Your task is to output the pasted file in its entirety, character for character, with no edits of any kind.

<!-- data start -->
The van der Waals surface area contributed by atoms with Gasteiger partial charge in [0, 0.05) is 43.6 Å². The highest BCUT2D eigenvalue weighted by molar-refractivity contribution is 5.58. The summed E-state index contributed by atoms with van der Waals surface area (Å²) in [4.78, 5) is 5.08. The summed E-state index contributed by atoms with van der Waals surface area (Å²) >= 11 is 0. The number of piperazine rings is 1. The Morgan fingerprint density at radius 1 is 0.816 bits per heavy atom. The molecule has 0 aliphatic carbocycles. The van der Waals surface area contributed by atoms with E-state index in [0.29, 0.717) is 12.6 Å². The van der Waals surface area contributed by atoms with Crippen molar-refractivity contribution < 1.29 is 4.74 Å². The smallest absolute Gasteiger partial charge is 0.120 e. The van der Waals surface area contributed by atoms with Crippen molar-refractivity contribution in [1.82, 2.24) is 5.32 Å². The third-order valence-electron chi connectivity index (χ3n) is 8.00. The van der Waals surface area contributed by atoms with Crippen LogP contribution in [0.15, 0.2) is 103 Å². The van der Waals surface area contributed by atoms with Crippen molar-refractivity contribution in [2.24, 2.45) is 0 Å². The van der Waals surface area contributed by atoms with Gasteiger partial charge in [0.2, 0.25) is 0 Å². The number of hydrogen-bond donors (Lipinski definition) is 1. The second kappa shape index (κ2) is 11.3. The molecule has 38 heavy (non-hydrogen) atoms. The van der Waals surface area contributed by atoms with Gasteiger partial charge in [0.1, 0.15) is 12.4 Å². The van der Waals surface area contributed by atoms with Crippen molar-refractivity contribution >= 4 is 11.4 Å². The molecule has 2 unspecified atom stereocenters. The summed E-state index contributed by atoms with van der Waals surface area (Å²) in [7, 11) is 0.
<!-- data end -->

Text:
The van der Waals surface area contributed by atoms with Gasteiger partial charge in [0, 0.05) is 43.6 Å². The highest BCUT2D eigenvalue weighted by molar-refractivity contribution is 5.58. The summed E-state index contributed by atoms with van der Waals surface area (Å²) in [4.78, 5) is 5.08. The summed E-state index contributed by atoms with van der Waals surface area (Å²) >= 11 is 0. The number of piperazine rings is 1. The Morgan fingerprint density at radius 1 is 0.816 bits per heavy atom. The molecule has 0 aliphatic carbocycles. The van der Waals surface area contributed by atoms with E-state index in [0.29, 0.717) is 12.6 Å². The van der Waals surface area contributed by atoms with Crippen molar-refractivity contribution < 1.29 is 4.74 Å². The smallest absolute Gasteiger partial charge is 0.120 e. The van der Waals surface area contributed by atoms with Crippen molar-refractivity contribution in [1.82, 2.24) is 5.32 Å². The third-order valence-electron chi connectivity index (χ3n) is 8.00. The van der Waals surface area contributed by atoms with Crippen LogP contribution in [0.15, 0.2) is 103 Å². The van der Waals surface area contributed by atoms with Crippen molar-refractivity contribution in [2.24, 2.45) is 0 Å². The van der Waals surface area contributed by atoms with Gasteiger partial charge in [0.2, 0.25) is 0 Å². The number of hydrogen-bond donors (Lipinski definition) is 1. The second kappa shape index (κ2) is 11.3. The molecule has 38 heavy (non-hydrogen) atoms. The van der Waals surface area contributed by atoms with Gasteiger partial charge in [0.1, 0.15) is 12.4 Å². The van der Waals surface area contributed by atoms with Crippen molar-refractivity contribution >= 4 is 11.4 Å². The molecule has 2 unspecified atom stereocenters. The summed E-state index contributed by atoms with van der Waals surface area (Å²) in [7, 11) is 0.